Hayden has been on Chicago's radar since 2009. Playing for the Colts at the time, Hayden was set to hit unrestricted free agency. The Bears had him as their top free agent player that offseason and were planning on making a serious push to sign him. He eventually ended up re-signing with Indianapolis and never made it onto the open market.
The Colts play the same Tampa 2 defense as Chicago. Hayden fully understands the system and has shown playmaking ability within it. In Super Bowl XLI, he intercepted Bears quarterback Rex Grossman and returned the pick for a touchdown, clinching the win for Indianapolis.
Hayden suffered a neck injury in 2010, one of many injuries he suffered during his six seasons as a Colt, and the team let him go following that campaign. The Bears brought him in last offseason but did not sign him due to worries about his still-healing neck. He ended up signing with Atlanta but struggled. He ended the season on injured reserve with a toe injury.
CB Jonathan Wilhite
Ron Chenoy/US Presswire
Hayden grew up in Chicago and played college football at Illinois. His homecoming is under the terms of a one-year contract for the veteran minimum – $825,000 for a seven-year player.
Wilhite also signed a one-year deal for the veteran minimum – $700,00 for a four-year player. He played nickelback for the New England Patriots and Denver Broncos. He replaces Corey Graham, who served as the main backup to starting nickelback D.J. Moore. Graham signed with the Baltimore Ravens two weeks ago.
Both Hayden and Wilhite will be given an opportunity to de-seat starters Tim Jennings and D.J. Moore – Charles Tillman isn't going anywhere. Likely, both will end up serving as experienced backups that can come in and perform if need be. They provide needed depth.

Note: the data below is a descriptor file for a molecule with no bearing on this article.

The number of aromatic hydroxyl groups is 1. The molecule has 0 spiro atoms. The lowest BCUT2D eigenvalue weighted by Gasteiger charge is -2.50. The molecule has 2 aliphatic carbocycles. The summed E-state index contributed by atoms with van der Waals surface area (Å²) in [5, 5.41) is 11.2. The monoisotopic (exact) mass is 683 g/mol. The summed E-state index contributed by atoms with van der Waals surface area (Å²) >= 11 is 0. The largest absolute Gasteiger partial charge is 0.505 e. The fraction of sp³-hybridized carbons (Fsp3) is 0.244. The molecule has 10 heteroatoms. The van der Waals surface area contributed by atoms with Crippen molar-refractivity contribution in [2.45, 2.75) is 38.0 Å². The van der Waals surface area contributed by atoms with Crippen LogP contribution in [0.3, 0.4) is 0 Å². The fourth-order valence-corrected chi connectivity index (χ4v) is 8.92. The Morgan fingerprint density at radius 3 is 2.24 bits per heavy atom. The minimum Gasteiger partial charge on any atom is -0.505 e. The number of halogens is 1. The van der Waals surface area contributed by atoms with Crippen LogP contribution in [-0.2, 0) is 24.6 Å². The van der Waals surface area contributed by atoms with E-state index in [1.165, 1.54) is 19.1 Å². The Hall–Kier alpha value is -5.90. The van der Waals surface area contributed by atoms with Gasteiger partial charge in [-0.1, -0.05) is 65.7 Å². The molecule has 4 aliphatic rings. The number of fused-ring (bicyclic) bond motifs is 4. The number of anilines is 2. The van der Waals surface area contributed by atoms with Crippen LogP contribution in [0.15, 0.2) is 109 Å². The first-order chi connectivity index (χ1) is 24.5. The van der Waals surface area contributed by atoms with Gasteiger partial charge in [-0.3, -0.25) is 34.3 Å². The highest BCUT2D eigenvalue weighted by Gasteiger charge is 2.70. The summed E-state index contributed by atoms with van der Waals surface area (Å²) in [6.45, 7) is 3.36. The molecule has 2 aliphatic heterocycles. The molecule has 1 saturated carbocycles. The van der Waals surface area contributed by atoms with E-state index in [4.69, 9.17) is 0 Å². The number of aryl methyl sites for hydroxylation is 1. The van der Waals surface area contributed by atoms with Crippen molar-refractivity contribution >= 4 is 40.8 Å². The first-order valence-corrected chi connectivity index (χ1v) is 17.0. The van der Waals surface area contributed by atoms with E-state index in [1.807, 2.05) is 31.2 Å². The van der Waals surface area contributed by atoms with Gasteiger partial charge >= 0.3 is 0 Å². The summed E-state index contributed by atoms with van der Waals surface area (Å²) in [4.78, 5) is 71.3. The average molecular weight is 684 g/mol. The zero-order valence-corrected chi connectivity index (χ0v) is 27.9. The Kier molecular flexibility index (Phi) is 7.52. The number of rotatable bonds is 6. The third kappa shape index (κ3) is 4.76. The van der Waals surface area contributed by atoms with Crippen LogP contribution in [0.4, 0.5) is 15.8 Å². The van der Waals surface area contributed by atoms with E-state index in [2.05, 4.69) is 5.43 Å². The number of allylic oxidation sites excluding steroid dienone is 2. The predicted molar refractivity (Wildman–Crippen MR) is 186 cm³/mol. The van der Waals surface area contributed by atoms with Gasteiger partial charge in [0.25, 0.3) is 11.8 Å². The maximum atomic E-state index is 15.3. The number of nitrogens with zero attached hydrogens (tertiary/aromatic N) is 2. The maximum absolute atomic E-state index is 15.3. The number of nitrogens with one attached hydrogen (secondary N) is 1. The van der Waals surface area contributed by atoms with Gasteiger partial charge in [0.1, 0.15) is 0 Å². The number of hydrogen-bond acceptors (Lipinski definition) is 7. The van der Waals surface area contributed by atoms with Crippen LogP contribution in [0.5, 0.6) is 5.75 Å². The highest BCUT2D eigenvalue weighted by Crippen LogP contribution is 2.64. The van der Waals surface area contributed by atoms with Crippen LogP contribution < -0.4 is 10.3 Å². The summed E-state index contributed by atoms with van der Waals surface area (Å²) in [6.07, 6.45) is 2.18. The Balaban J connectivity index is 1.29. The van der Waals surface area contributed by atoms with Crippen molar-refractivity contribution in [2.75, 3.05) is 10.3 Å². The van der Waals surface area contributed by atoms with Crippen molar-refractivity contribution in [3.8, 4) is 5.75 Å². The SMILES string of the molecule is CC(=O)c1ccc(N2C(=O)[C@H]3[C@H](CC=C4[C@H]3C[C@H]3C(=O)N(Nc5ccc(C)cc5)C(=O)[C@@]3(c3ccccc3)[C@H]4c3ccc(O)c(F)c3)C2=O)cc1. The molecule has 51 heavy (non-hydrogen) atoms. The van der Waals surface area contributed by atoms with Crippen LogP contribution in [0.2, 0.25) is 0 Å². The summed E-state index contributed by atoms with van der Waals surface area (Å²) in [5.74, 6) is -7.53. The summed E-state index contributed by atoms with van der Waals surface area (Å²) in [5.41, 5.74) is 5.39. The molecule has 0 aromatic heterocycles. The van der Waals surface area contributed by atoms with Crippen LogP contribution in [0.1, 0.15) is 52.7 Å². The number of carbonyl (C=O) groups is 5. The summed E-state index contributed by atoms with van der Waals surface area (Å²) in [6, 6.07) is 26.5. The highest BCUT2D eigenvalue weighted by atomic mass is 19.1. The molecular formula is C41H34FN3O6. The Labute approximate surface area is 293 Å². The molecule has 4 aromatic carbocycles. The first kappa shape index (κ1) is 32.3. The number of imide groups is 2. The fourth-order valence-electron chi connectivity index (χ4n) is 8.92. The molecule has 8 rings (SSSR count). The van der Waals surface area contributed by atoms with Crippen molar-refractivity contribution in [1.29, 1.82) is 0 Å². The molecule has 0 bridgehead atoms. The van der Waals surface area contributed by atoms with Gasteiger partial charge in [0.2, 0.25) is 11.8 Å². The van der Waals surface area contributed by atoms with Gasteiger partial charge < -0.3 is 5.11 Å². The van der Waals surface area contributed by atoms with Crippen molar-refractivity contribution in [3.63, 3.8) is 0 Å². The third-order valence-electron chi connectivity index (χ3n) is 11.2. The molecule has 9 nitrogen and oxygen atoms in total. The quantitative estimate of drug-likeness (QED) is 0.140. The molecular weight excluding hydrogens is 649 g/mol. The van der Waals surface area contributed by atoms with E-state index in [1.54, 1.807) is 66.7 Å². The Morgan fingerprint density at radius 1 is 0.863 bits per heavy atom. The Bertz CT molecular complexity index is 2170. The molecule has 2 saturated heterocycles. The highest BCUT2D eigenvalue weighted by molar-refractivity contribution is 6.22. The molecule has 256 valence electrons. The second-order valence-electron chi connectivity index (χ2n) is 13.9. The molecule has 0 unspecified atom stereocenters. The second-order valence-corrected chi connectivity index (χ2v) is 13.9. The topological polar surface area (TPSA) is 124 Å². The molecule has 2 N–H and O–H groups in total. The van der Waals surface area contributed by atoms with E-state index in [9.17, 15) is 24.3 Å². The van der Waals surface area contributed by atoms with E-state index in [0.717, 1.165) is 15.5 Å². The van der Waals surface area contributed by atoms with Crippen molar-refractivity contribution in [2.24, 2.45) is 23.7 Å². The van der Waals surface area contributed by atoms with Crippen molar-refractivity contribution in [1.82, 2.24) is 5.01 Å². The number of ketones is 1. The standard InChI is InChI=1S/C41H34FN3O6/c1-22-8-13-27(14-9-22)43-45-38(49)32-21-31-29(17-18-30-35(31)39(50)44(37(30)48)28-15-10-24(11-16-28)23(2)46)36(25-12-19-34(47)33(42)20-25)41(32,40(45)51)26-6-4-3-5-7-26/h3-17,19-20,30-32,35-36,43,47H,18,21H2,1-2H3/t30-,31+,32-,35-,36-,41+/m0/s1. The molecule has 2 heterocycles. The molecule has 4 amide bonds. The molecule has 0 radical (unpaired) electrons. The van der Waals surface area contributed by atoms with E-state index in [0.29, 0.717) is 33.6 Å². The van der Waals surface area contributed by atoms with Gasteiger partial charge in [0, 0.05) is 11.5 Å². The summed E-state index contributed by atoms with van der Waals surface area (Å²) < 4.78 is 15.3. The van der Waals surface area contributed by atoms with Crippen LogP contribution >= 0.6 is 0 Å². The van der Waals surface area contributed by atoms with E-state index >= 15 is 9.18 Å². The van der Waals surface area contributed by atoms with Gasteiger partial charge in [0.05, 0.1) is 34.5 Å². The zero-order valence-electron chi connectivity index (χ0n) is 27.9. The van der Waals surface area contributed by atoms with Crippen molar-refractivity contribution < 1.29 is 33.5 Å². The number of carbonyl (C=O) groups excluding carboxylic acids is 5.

Yet both players are on one-year deals. Obviously, they are not long-term answers.
Additionally, Jennings was re-signed this offseason to just a two-year deal and 31-year-old Tillman has just two years left on his contract.
While the signing of Hayden and Wilhite isn't very likely to affect the depth chart this season, it gives the front office confidence that, if they can't find a young corner in this year's draft, the club will be fine for at least the 2012 season.
But that doesn't mean they won't still look at cornerbacks in this year's draft. If the right guy falls to them at the right time, GM Phil Emery will pull the trigger. But the club isn't going to reach at the position. Most likely, Emery will bypass cornerback early in the draft and address bigger positions of need along the offensive and defensive lines.
Emery could then try to find a mid-round developmental player with upside. One corner that fits the bill is Coastal Carolina's Josh Norman (6-0, 197). He was dominant in college and was easily the best cover corner at the East-West Shrine game, opening the eyes of many scouts.
He played against weaker competition in college, which should see him fall into the third round. Yet had he played in a BCS conference last year, he would be a first-round pick. Norman could be a steal in this year's draft.
But if Chicago can't grab Norman, or any other cornerback, at spot in the draft they consider good value, then so be it. It's nothing to worry about for the 2012 season. They can fall back on the five corners on the current roster, all of whom have at least four years quality experience in the NFL.
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Jeremy Stoltz is Publisher of Bear Report magazine and BearReport.com and a member of the Pro Football Writers of America. To read him every day, visit BearReport.com and become a Chicago Bears insider.